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Make food safety a holiday tradition
(CNN) -- The same holiday tables that groan with delightful treats also may harbor disease-causing bacteria. But there are lots of strategies available to keep the celebration from leaving the dining room for the hospital emergency room.
Every year, the Centers for Disease Control and Prevention estimates that 300,000 people in the United States are hospitalized, and 5,000 die from foodborne illness. A staggering 76 million are sickened.
"Most poultry contain harmful bacteria," said Michael Doyle, director of the Center for Food Safety at the University of Georgia. "Recent statistics show that about 60 percent of chickens -- broilers -- are contaminated with campylobacter, and 10 percent with salmonella. And turkeys tend to be higher."
Both organisms, along with listeria, which can lurk even in refrigerated leftovers, where the bacteria can continue to grow, can cause big problems.
"It's important that we think about fresh poultry containing potentially harmful bacteria," Doyle said.
Bacteria multiply rapidly when food is left at room temperature (40 to 140 degrees Fahrenheit, or 4 to 60 degrees Celsius). The accepted standard is that most foods should remain on a banquet table no longer than two hours before they are tossed.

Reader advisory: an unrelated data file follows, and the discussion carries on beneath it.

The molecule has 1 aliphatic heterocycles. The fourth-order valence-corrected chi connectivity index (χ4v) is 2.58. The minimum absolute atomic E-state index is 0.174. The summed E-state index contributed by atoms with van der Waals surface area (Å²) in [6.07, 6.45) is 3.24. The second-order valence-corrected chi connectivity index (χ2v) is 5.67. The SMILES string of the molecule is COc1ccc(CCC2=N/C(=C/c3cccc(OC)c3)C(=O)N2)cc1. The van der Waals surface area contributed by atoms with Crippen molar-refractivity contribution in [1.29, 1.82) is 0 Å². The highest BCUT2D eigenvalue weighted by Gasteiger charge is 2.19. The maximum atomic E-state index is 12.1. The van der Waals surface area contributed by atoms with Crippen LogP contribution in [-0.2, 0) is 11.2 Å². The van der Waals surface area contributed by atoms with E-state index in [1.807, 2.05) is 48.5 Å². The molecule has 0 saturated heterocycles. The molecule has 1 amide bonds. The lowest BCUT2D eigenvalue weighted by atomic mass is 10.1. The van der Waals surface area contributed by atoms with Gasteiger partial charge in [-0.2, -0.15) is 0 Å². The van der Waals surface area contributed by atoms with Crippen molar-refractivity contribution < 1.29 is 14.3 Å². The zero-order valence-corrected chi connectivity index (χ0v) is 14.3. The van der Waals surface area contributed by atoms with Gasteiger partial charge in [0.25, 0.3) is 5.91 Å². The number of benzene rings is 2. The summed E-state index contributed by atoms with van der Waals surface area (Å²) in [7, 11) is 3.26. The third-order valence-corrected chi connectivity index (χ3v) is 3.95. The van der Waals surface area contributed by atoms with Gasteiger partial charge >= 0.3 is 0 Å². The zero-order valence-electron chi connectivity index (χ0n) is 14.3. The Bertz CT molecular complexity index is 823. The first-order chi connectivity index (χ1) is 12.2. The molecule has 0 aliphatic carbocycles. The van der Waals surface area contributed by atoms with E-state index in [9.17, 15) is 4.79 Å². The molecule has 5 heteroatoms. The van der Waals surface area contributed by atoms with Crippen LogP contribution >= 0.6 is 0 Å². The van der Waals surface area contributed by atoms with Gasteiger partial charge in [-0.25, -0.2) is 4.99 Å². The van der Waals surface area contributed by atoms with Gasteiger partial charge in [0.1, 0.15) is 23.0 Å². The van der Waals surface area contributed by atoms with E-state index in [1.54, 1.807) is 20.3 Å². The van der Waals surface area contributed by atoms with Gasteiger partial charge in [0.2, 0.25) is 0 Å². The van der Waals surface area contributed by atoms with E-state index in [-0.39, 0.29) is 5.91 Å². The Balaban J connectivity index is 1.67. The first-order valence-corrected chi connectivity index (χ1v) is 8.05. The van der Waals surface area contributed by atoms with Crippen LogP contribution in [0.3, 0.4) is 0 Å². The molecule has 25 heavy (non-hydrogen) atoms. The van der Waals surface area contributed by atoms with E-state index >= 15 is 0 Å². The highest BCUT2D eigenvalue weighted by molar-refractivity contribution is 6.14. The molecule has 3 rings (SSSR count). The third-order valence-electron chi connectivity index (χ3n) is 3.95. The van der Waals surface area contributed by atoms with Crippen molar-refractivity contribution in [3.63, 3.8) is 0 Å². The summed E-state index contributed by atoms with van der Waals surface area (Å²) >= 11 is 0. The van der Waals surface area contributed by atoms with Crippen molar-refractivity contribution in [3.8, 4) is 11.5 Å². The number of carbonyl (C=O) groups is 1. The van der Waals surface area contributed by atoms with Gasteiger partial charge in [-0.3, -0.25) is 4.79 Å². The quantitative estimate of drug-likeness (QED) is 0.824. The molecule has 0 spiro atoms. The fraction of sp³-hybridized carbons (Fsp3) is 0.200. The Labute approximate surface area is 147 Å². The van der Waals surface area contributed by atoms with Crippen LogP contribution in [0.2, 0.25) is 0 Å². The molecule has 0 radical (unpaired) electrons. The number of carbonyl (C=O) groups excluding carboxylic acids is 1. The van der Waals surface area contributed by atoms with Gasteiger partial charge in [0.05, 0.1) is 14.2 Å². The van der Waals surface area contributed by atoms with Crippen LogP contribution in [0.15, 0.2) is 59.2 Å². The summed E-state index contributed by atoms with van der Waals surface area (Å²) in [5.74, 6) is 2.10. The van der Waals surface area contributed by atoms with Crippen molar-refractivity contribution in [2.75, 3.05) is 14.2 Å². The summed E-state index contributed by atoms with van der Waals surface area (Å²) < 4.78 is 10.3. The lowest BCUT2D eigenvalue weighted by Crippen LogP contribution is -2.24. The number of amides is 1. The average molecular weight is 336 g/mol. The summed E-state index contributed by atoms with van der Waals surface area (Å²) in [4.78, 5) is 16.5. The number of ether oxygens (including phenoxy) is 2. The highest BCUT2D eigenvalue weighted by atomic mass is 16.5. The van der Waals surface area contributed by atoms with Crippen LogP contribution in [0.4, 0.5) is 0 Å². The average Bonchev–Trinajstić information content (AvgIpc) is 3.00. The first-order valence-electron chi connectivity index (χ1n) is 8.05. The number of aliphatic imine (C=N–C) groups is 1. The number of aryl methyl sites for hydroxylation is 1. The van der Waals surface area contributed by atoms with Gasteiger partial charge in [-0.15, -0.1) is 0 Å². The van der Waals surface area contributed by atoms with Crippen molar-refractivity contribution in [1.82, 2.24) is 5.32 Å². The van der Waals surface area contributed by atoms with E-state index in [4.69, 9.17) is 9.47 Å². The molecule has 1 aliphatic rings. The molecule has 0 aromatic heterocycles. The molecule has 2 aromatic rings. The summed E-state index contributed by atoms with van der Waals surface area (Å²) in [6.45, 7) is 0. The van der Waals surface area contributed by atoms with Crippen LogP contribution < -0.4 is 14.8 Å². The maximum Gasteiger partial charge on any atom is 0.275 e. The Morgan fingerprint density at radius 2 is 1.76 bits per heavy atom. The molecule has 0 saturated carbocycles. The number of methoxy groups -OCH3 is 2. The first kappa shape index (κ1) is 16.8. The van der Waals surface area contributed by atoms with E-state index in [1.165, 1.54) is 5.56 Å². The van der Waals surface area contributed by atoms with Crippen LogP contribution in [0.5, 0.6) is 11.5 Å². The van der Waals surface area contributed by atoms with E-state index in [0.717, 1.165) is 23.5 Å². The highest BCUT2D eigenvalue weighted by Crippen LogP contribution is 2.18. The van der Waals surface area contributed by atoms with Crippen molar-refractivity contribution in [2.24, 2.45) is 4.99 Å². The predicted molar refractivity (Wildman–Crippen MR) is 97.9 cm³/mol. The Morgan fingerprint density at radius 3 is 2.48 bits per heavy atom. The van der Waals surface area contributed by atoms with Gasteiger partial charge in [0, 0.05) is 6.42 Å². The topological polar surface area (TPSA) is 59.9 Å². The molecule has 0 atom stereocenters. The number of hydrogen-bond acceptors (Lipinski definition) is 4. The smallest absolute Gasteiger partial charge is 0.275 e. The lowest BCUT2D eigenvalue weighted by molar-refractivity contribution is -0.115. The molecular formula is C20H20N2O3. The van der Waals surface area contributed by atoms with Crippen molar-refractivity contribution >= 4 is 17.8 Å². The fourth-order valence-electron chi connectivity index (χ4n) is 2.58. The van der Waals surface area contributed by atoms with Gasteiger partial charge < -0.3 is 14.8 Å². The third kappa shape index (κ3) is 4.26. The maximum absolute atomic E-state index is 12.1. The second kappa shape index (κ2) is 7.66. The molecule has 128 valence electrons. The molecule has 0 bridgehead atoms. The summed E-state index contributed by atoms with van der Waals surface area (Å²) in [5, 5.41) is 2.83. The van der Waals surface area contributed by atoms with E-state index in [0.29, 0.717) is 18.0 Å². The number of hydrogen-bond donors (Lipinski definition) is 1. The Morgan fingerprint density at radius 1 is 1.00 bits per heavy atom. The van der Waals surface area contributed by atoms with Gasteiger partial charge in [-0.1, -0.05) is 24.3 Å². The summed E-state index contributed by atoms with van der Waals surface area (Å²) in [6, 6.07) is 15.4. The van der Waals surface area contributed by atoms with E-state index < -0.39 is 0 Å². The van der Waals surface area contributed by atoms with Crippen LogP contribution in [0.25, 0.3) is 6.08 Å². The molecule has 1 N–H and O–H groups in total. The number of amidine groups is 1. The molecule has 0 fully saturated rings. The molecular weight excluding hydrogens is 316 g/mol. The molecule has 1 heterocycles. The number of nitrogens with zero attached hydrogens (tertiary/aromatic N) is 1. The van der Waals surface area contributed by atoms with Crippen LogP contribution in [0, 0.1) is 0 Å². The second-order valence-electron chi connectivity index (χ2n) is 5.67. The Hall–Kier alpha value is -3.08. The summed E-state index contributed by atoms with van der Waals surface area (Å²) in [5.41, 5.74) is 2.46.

And holiday meals, which can be daylong, multi-course affairs with diners who sneak back for third- or fourth-helping snacks, can beget a bonanza of bacteria, viruses and other microorganisms.
Key ingredient to food safety
Symptoms of foodborne illness can range from mild distress to more serious problems such as fever, diarrhea, vomiting and life-threatening dehydration.
An average person is host to some 150 kinds of bacteria at any given time, according to the Atlanta, Georgia-based Centers for Disease Control and Prevention. Meats, poultry, fish and even raw fruits and vegetables also commonly contain bacteria.
While there are many common-sense approaches to food safety, a key weapon to use against illness-causing bacteria is as simple as a food thermometer.
Most all reheated foods, including stuffing, need to reach a temperature hot enough to kill bacteria. For egg-containing sauces, custards and casseroles, that's 165 degrees Fahrenheit (74 degrees Celsius).
The United States Department of Agriculture reports that just 50 percent of cooks actually bother with a thermometer, which the USDA sees as a critical problem -- especially for turkey and stuffing.
Roasting time guidelines
National Turkey Federation guidelines call for prime doneness when turkey temperatures reach 170 degrees Fahrenheit (77 degrees Celsius) in the breast and 180 degrees Fahrenheit (82 degrees Celsius) in the thigh.
"Accurate temperatures, both in the oven and the turkey, are important for quality and safety," according to the federation.
Using recommended roasting times also is helpful to ensure doneness. The federation's timetable suggests setting the oven at 325 degrees Fahrenheit (163 degrees Celsius). Cooking times range from a low of 2 3/4 hours for an un-stuffed 8- to 12-pound turkey to a maximum of 5 1/4 hours for a stuffed 20- to 24-pound bird.
Still, "temperature is the true indicator that your turkey is ready," said federation spokeswoman Sherrie Rosenblatt. "Throw away those old cookbooks with incorrect cooking timetables and purchase a food thermometer to not only use at Thanksgiving, but all year long."
Food thermometers are very easy to use, especially the newer pop-up, digital, instant-read and disposable varieties.
Survey takes temperature of food safety knowledge
Centers for Disease Control and Prevention
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